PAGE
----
In recent times, we have seen the dawn of the ‘post-truth’ age. It is certainly not a phrase that inspires much confidence in the people charged with running our world. And now, to add to the deception, a new term has entered our culture – ‘fake news’.
So, what is fake news? Is it just a harmless bit of fun or something intended for a darker purpose?
What is fake news?
Fake news is a story written with the sole intention to miss-lead the reader. Articles can be created for financial gain, the intention to spoof or – in many cases – a political tool used to smear an opponent or gain favour with the public for personal or party self-interest.
Fake news, born from history
Writing for The Telegraph, James Carson states that fake news originates form medieval times, where propaganda was as much a political tool then as it is today – he comments:
“Octavian famously used a campaign of disinformation to aid his victory over Marc Anthony in the final war of the Roman Republic. In its aftermath, he changed his name to Augustus, and dispatched a flattering and youthful image of himself throughout the Empire, maintaining its use in his old age.”
What harm can it do?
At face value, fake news can seem like a bit of harmless fun. Indeed, some of the headlines, such as: “WikiLeaks CONFIRMS Hillary sold weapons to ISIS” – appear so outlandish that a mere glance at the heading would discourage many readers from exploring the article further.
However, true democracy relies on its populace to be able to forge its political decisions based on the information it has at hand. If the information is fabricated or twisted in any form, then it can have serious implications for the democratic process.
According to BT, there is a suggestion that fake news may have inadvertently played a part in Donald Trump’s US election victory:
“There is a view that Donald Trump’s shock victory in the US election was helped by fake news stories. An example of this was the story that Democratic senators wanted to impose sharia law in Florida, which even Trump’s nominee for national security adviser Michael Flynn shared – at the time not realising that it was false.”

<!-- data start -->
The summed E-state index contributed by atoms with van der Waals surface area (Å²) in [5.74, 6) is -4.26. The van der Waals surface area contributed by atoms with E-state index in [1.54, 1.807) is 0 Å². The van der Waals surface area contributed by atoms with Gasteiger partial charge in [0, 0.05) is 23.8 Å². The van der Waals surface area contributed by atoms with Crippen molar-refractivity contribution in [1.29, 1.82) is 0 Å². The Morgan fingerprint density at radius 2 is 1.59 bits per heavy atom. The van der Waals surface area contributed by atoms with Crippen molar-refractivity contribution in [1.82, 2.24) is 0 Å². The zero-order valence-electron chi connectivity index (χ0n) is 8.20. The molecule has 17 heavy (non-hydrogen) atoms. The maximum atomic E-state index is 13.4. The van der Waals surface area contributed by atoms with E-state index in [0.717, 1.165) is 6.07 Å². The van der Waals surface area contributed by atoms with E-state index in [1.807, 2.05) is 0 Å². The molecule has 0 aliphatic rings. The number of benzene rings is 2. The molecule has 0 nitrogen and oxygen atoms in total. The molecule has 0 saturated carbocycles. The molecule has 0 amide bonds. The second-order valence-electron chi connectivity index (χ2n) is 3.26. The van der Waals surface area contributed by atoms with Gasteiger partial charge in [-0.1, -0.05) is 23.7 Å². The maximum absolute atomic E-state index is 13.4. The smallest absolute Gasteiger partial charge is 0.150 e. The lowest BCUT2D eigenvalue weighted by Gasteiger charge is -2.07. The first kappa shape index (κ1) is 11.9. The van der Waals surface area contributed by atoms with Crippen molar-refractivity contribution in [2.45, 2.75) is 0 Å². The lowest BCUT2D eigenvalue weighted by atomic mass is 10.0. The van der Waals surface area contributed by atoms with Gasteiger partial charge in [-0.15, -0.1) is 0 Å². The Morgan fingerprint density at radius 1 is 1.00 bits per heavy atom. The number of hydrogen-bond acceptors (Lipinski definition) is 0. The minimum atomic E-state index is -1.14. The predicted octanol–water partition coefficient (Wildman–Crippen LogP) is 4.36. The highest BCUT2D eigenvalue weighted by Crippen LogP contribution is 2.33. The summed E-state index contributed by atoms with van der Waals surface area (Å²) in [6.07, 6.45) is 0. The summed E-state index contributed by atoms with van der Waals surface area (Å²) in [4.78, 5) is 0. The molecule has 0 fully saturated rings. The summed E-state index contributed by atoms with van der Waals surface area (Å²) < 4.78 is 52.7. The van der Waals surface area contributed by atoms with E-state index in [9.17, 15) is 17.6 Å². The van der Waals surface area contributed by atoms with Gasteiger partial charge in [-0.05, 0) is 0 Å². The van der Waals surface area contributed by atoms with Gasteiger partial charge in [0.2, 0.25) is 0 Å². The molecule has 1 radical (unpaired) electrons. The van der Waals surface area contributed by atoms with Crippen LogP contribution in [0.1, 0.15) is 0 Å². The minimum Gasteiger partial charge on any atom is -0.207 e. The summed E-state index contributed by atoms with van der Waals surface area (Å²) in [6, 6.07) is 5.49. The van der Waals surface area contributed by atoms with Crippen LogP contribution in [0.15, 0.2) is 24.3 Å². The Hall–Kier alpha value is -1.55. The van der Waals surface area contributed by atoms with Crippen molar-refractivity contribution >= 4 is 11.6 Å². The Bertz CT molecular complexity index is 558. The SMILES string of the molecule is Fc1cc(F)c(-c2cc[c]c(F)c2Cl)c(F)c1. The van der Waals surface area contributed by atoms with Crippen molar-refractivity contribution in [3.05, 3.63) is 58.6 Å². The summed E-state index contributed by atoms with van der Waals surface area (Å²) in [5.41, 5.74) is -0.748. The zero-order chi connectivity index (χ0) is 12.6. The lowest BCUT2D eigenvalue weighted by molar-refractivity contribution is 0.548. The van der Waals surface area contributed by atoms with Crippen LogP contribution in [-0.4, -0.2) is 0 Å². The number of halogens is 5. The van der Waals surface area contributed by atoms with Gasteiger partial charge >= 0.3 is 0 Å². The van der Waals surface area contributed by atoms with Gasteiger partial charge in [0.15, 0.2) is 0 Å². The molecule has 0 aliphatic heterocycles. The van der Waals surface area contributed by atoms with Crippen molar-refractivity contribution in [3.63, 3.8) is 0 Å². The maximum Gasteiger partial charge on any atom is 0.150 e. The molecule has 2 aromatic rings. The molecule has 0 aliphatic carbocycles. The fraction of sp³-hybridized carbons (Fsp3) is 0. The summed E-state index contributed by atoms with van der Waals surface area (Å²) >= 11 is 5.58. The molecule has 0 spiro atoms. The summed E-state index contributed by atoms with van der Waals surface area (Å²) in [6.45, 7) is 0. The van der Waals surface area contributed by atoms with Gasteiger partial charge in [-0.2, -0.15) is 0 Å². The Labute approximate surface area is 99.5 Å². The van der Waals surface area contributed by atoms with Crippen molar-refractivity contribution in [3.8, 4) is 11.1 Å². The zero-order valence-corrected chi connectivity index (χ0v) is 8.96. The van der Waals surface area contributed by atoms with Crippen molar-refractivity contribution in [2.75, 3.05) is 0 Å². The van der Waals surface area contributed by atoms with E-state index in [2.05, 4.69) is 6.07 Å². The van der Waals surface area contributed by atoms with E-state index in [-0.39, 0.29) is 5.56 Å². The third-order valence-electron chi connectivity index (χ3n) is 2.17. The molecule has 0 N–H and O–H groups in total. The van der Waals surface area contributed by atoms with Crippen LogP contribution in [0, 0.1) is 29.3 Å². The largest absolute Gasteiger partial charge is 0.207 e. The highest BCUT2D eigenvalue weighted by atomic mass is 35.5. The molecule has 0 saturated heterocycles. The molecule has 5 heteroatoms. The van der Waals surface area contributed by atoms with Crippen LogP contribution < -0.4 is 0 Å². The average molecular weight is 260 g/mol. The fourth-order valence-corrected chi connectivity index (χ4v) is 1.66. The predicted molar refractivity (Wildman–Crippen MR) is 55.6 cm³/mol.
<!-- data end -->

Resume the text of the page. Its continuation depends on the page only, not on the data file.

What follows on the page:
Equally as concerning, it appears that fake news is finding its way into the classroom. It is stated by The Express, that a third of teachers claim that children have producing assignments where the information was gained from fake news articles.
NASUWT Union general secretary – Chris Keates confirms:
“It is worrying that over a third of teachers had experienced pupils citing fake news or inaccurate information they had found online as fact in their work or during classroom discussions,”
What is being done about it?
Social media streams are now looking at ways to eradicate fake news from their platforms. Facebook have devised a fact-checking tool that alerts readers if content could be non-genuine.
The social media giant has collaborated with an independent firm of ‘fact-checkers’ to affirm news stories’ authenticity. If there is a question mark of the validity of a story, a ‘red-alert’ sign will pop up with the message ‘disputed content’ which will then lead to a secondary pop-up which gives further information of what the disputed content is.
7 tips for spotting fake news
Only use trusted sources: The easiest way to avoid fake news stories is to only use trusted sources in the first place. If you do use an unrecognised source, then it is advisable to read their ‘bio’ first to help establish the validity of the site.
Far-fetched headlines: Fake news stories will often try and catch peoples’ eye by dramatic headlines, all written in capital letters. Remember, if a headline looks far-fetched – it probably is.
Examine the URL: Some fake news sites imitate genuine news stories by making changes to the URL. This can be a sign that the story is fabricated. By comparing the URL to more trusted sources you can identify whether it is likely to be a fake news site or not.
Unusual format: Unusual or scrappy looking layouts are a prime indication of a fake news site or story. Always check for miss-spelling also, as this is usually an incriminating mark of a fake news story.
Lack of back-up evidence: Many fake news stories will contain quotes and evidence from un-named resources. It is advisable to check the reporter’s sources for accuracy.
Compare it with other news feeds, is the story the only one of its kind? If a story is true it will most likely have been covered by many other sources.
Examine the date: Does the story’s timeline correspond with that of the actual event? Many fake news feeds will have dates that have been altered or the timeline will not match.
Photographic evidence: Most fake news stories will have photos and other media resource such as audio and video feeds incorporated in it. Through your search engine, check to see if they have been manipulated in any way or been taken from another story, elsewhere on the internet.
This blog post was written by Aled Thomas, a freelance writer for PW Copy. If you require any high-quality articles, press releases, blogs or other content writing, get in touch with PW Copy, specialists in providing top-notch content around the world.